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Three Creative Ways to Use Life Insurance

Learn about three ways to use life insurance for business succession, estate planning and charitable giving. Review fresh insights.

When most people think about life insurance, they think of a policy that will generate income to help their families meet ongoing living expenses after they die. However, life insurance can be used to accomplish many financial goals other than just providing a death benefit for your loved ones.

These include business succession, estate planning and charitable giving. Following is an explanation of several ways that high-net-worth individuals and families can use life insurance in creative ways.

 

 

 

Business Succession

According to Cadence Bank Executive Vice President Jamie Burns, life insurance can play a key role in the transfer of a closely held or family business to successor owners. Burns says that life insurance is commonly used as the funding vehicle for a buy-sell agreement, which is a tool often used to transfer business ownership between partners or within families.

“The life insurance provides the liquidity needed for successors or partners to buy the business upon the owner’s death or permanent disability,” he explains. 

Alternatively, owners can use life insurance to fund a family limited partnership (FLP). “The owner can give shares of the FLP to his or her heirs but retain business decision-making authority while he or she is still alive,” says Burns. “And children who don’t work in the family business can receive cash, which helps equalize all the family members.”

 

 

 

Estate Planning 

Sheri E. Robinson, CPA, CFP®, AEP®, a Wealth Advisor with Linscomb & Williams, a Cadence Bancorporation subsidiary, explains how life insurance can be used to meet estate planning goals: “Life insurance is a good way to leverage liquidity in order to pay estate taxes. You can give a policy outright or in trust to your heirs so these assets aren’t part of your taxable estate, thus helping your heirs save estate taxes. Gift tax rules do apply.”

The current estate tax rate is 40 percent on estates worth more than $5.43 million, or estates worth $10.86 million for married couples. In 2016, individuals can give away up to $14,000 — or married couples can give away up to $28,000 — to their heirs estate-tax free. 

Using an Irrevocable Life Insurance Trust, or an ILIT, is a common technique. The ILIT would be set up outside of your estate and you would make annual gifts to it that would be used to purchase a life insurance policy payable to your heirs after you die. Your heirs could then use proceeds from the policy to pay any estate taxes that might be due, as well as settle any other estate expenses.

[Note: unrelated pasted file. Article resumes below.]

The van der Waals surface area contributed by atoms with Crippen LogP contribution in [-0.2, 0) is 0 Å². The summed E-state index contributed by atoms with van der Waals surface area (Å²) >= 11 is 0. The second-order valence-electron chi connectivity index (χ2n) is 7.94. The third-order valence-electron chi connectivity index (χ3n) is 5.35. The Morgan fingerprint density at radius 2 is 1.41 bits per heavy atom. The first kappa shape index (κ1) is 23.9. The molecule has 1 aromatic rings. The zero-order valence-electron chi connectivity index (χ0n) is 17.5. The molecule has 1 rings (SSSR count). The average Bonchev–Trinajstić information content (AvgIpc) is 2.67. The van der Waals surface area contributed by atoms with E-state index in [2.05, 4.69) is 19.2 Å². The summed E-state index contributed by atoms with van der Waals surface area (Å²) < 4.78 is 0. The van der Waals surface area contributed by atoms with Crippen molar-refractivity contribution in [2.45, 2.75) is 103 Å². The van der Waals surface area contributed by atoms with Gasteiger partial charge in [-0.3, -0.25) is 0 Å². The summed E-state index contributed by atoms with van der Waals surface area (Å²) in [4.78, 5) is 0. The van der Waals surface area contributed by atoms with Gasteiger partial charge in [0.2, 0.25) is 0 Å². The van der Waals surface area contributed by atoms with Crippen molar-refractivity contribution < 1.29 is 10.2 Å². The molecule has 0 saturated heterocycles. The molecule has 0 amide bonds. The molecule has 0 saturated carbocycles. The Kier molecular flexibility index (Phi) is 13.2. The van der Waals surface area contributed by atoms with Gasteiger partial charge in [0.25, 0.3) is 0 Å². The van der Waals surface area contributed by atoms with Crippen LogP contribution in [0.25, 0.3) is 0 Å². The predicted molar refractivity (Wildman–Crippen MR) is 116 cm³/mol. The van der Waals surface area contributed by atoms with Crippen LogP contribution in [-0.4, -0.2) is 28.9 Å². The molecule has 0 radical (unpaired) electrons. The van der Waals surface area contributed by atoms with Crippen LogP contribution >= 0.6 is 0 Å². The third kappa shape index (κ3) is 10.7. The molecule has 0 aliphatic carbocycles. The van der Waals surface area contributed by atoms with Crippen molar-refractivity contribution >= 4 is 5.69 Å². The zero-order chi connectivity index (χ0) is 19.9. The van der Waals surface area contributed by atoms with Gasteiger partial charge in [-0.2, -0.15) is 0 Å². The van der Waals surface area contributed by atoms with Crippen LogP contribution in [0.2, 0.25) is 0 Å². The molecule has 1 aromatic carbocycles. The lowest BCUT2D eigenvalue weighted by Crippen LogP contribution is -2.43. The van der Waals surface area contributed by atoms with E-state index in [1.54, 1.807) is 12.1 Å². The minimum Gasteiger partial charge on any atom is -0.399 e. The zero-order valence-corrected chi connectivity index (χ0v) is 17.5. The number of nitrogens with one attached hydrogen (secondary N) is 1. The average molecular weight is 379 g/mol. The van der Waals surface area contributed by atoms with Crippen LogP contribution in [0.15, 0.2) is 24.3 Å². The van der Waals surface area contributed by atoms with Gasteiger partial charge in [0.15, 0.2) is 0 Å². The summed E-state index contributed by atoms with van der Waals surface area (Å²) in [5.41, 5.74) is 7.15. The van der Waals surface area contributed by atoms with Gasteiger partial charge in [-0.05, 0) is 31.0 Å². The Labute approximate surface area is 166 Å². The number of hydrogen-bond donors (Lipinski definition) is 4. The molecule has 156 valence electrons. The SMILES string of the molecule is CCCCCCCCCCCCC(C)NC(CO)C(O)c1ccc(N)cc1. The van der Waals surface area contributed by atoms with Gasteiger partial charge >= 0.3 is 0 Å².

Charitable Giving

Life insurance can make it easier for you to realize tax and estate planning benefits when giving away money to charitable causes that you are passionate about. This can be done by distributing your gifts via a Charitable Remainder Trust (CRT). 

With this strategy, you will place assets in a CRT instead of giving them directly to a charity. You’ll receive a current deduction for the charitable contribution and income generated by the assets held in the CRT. After you die, the assets remaining in the trust will go to the charity.

Meanwhile, you can purchase a life insurance policy with the income from the CRT. Your family will then receive the policy’s death benefit after you die. Depending on how the policy is structured – for example, whether it is owned by the children or by a trust – it could be income-tax and estate-tax free. Either way, CRTs combined with life insurance enable you to give to your favorite charities and provide financially for your family at the same time.

 

Related articles:

Creating a Plan for Effective Wealth Transfer
Protect Your Assets with a Trust
Why Business Succession Planning is Important… and Getting an Early Start is Critical


Cadence Bank can help you strategize creative uses of life insurance to meet a wide range of different goals. To learn more, contact your Cadence banker today.

Linscomb & Williams is a subsidiary of Cadence Bancorporation.




This article is provided as a free service to you and is for general informational purposes only.
Cadence Bank makes no representations or warranties as to the accuracy, completeness or timeliness of the content in the article.
The article is not intended to provide legal, accounting or tax advice and should not be relied upon for such purposes.

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